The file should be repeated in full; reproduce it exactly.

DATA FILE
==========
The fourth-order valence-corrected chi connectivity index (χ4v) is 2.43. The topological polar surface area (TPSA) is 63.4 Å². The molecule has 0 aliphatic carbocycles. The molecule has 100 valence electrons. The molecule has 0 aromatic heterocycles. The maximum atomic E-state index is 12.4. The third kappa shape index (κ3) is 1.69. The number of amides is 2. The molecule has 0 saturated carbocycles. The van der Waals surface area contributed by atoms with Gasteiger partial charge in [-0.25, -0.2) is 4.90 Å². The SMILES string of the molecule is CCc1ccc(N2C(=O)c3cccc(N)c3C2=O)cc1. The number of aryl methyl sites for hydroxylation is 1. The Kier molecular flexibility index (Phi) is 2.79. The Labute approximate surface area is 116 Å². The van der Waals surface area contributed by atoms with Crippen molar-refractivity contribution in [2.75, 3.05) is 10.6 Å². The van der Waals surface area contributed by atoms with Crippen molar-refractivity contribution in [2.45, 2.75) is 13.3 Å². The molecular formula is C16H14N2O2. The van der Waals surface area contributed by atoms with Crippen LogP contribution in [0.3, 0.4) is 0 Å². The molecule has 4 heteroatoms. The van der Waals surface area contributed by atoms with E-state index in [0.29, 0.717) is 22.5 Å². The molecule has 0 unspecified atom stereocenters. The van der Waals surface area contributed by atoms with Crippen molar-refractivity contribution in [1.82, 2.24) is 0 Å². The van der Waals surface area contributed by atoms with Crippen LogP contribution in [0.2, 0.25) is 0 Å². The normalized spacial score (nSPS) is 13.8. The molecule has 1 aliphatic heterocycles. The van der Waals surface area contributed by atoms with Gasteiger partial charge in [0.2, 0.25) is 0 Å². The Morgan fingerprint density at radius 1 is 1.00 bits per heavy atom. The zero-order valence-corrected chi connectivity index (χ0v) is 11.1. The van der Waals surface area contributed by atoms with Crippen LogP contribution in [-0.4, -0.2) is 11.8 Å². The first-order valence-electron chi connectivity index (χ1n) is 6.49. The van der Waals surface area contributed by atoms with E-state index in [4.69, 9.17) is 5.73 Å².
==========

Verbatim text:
The fourth-order valence-corrected chi connectivity index (χ4v) is 2.43. The topological polar surface area (TPSA) is 63.4 Å². The molecule has 0 aliphatic carbocycles. The molecule has 100 valence electrons. The molecule has 0 aromatic heterocycles. The maximum atomic E-state index is 12.4. The third kappa shape index (κ3) is 1.69. The number of amides is 2. The molecule has 0 saturated carbocycles. The van der Waals surface area contributed by atoms with Gasteiger partial charge in [-0.25, -0.2) is 4.90 Å². The SMILES string of the molecule is CCc1ccc(N2C(=O)c3cccc(N)c3C2=O)cc1. The number of aryl methyl sites for hydroxylation is 1. The Kier molecular flexibility index (Phi) is 2.79. The Labute approximate surface area is 116 Å². The van der Waals surface area contributed by atoms with Crippen molar-refractivity contribution in [2.75, 3.05) is 10.6 Å². The van der Waals surface area contributed by atoms with Crippen molar-refractivity contribution in [2.45, 2.75) is 13.3 Å². The molecular formula is C16H14N2O2. The van der Waals surface area contributed by atoms with Crippen LogP contribution in [0.3, 0.4) is 0 Å². The molecule has 4 heteroatoms. The van der Waals surface area contributed by atoms with E-state index in [0.29, 0.717) is 22.5 Å². The molecule has 0 unspecified atom stereocenters. The van der Waals surface area contributed by atoms with Crippen molar-refractivity contribution in [1.82, 2.24) is 0 Å². The van der Waals surface area contributed by atoms with Crippen LogP contribution in [0.2, 0.25) is 0 Å². The normalized spacial score (nSPS) is 13.8. The molecule has 1 aliphatic heterocycles. The van der Waals surface area contributed by atoms with Gasteiger partial charge in [0.2, 0.25) is 0 Å². The Morgan fingerprint density at radius 1 is 1.00 bits per heavy atom. The zero-order valence-corrected chi connectivity index (χ0v) is 11.1. The van der Waals surface area contributed by atoms with Crippen LogP contribution in [-0.4, -0.2) is 11.8 Å². The first-order valence-electron chi connectivity index (χ1n) is 6.49. The van der Waals surface area contributed by atoms with E-state index in [4.69, 9.17) is 5.73 Å².